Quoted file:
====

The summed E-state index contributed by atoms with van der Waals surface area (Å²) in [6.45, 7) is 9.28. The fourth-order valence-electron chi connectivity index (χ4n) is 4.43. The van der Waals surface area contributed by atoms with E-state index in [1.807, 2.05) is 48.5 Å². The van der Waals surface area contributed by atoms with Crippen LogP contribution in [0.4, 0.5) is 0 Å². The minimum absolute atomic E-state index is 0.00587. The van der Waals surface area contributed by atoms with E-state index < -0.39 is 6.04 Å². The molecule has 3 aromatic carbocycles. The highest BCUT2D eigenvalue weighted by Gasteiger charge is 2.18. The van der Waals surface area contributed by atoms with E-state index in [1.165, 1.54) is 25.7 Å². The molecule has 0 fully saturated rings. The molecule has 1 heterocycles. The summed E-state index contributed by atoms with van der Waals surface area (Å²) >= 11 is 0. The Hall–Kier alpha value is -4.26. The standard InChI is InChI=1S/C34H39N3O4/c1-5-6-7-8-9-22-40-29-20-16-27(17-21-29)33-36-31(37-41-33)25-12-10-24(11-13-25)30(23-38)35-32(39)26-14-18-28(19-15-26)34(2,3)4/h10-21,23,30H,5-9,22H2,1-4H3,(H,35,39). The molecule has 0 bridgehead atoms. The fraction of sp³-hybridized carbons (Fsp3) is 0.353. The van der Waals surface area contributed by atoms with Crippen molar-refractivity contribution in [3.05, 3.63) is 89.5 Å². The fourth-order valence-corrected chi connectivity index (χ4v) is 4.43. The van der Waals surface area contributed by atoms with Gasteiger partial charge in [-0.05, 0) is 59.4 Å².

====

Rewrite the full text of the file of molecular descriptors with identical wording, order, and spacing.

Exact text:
The summed E-state index contributed by atoms with van der Waals surface area (Å²) in [6.45, 7) is 9.28. The fourth-order valence-electron chi connectivity index (χ4n) is 4.43. The van der Waals surface area contributed by atoms with E-state index in [1.807, 2.05) is 48.5 Å². The van der Waals surface area contributed by atoms with Crippen LogP contribution in [0.4, 0.5) is 0 Å². The minimum absolute atomic E-state index is 0.00587. The van der Waals surface area contributed by atoms with E-state index < -0.39 is 6.04 Å². The molecule has 3 aromatic carbocycles. The highest BCUT2D eigenvalue weighted by Gasteiger charge is 2.18. The van der Waals surface area contributed by atoms with E-state index in [1.165, 1.54) is 25.7 Å². The molecule has 0 fully saturated rings. The molecule has 1 heterocycles. The summed E-state index contributed by atoms with van der Waals surface area (Å²) >= 11 is 0. The Hall–Kier alpha value is -4.26. The standard InChI is InChI=1S/C34H39N3O4/c1-5-6-7-8-9-22-40-29-20-16-27(17-21-29)33-36-31(37-41-33)25-12-10-24(11-13-25)30(23-38)35-32(39)26-14-18-28(19-15-26)34(2,3)4/h10-21,23,30H,5-9,22H2,1-4H3,(H,35,39). The molecule has 0 bridgehead atoms. The fraction of sp³-hybridized carbons (Fsp3) is 0.353. The van der Waals surface area contributed by atoms with Crippen molar-refractivity contribution in [3.05, 3.63) is 89.5 Å². The fourth-order valence-corrected chi connectivity index (χ4v) is 4.43. The van der Waals surface area contributed by atoms with Gasteiger partial charge in [-0.05, 0) is 59.4 Å².